Tic-tac-toe series #4: Game over & making moves permanent

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I’m writing a series of posts where we build an increasingly-complex tic-tac-toe game from scratch, one step at a time.

Right now, it’s pretty rudimentary. But eventually, we’ll use this tic-tac-toe game to incrementally explore all kinds of concepts in software development.

Want to follow along? Here are all the posts in the series.

We got problems

We ended the last post with a working application to play tic-tac-toe. Players can make moves and see their pieces displayed on the board.

Here’s the code from the end of the last post, for a refresher.

However, that application had some problems we need to address.

  1. The game currently allows players to overwrite one another’s moves. We need a way to make moves permanent.
  2. The app also keeps going infinitely, even after the game has been won or the board is full. We need it to terminate when there’s a win or a draw.

Those are our tasks today. Let’s get to it!

As always, we’ll use an incremental approach, breaking the problems down into miniature steps.

Mini-step #1: No overwriting others’ moves

A player shouldn’t be able to make a move where a piece already exists on the board.

Or, in other words, you should only be able to make a move into an empty square.

Luckily, we already have a place_piece function defined. We can add in a line or two to check whether that square is empty before we place a piece there.

def place_piece(selection, is_x, board):
if board[selection[0]][selection[1]] == "_":
board[selection[0]][selection[1]] = "X" if is_x else "O"

We check that the square is empty before we place a piece there. That way, players can’t overwrite one another.

Of course, this creates new problems as we’ll see in a second. But first, let’s clean up our solution.

See the repetition of board[selection[0]][selection[1]] ?

That’s hard to read and it’s not intuitive what’s happening. Imagine if you didn’t know selection is a tuple.

Let’s make it more explicit and less repetitive:

def place_piece(selection, is_x, board):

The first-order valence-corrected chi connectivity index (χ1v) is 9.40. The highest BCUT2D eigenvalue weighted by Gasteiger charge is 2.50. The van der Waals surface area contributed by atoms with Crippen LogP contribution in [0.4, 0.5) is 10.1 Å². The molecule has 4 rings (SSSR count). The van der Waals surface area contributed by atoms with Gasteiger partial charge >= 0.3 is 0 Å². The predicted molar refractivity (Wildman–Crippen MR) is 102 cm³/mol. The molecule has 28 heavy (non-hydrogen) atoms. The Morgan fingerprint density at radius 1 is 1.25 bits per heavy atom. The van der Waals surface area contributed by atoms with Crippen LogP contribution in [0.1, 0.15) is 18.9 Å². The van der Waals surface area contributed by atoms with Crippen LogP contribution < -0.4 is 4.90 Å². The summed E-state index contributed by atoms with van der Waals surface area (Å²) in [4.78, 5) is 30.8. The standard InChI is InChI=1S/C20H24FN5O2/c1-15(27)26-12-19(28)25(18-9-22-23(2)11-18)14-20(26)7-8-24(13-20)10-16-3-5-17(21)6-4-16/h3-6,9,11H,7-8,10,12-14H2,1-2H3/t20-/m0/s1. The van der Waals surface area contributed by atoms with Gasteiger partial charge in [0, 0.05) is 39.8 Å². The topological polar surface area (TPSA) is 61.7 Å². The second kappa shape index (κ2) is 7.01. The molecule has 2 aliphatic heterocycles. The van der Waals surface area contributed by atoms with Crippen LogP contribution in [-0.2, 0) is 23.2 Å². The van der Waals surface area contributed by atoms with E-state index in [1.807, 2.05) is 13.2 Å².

i, j = selection
if board[i][j] == "_":
board[i][j] = "X" if is_x else "O"

Mini-step #2: Raise an error

Right now, if you select a square that already has a piece in it, nothing happens. You don’t see an error message, and you just lose your turn.

Let’s make it so that the place_piece function raises a ValueError whenever a player selects an occupied square.

def place_piece(selection, is_x, board):
i, j = selection
if board[i][j] == "_":
board[i][j] = "X" if is_x else "O"
else:
raise ValueError

Now, if we look at the main function where place_piece gets called, we see that we already have it inside a try block:

try:
selection = convert_selection(select_square())
place_piece(selection, is_x, board)
except ValueError:
print("Sorry, please select a number 1-9")

So, if we raise a ValueError in place_piece it will get handled along with the errors we already addressed in select_quare .

One thing we should change, though, is the error message. We need to be more descriptive now that we’re adding a new ValueError.

except ValueError:            
print("Sorry, please select a square 1-9 that is unoccupied.")

Mini-step #3: Turn forfeiture

Right now, if you make a mistake playing our tic-tac-toe game, it sucks to suck. You lose your turn.

Even if it’s a small typo or getting one of the numbers wrong.

Let’s fix that. See if you can find a way to not skip the player’s turn if they make a mistake.

(Hint: a “mistake” from the player is always handled in the except block. Can you change the control flow so that the player doesn’t lose their turn if the except block is entered?)

except ValueError:            
print("Sorry, please select a square 1-9 that is unoccupied.")
continue

Just by adding continue to the except block, we allow the player another shot at their turn.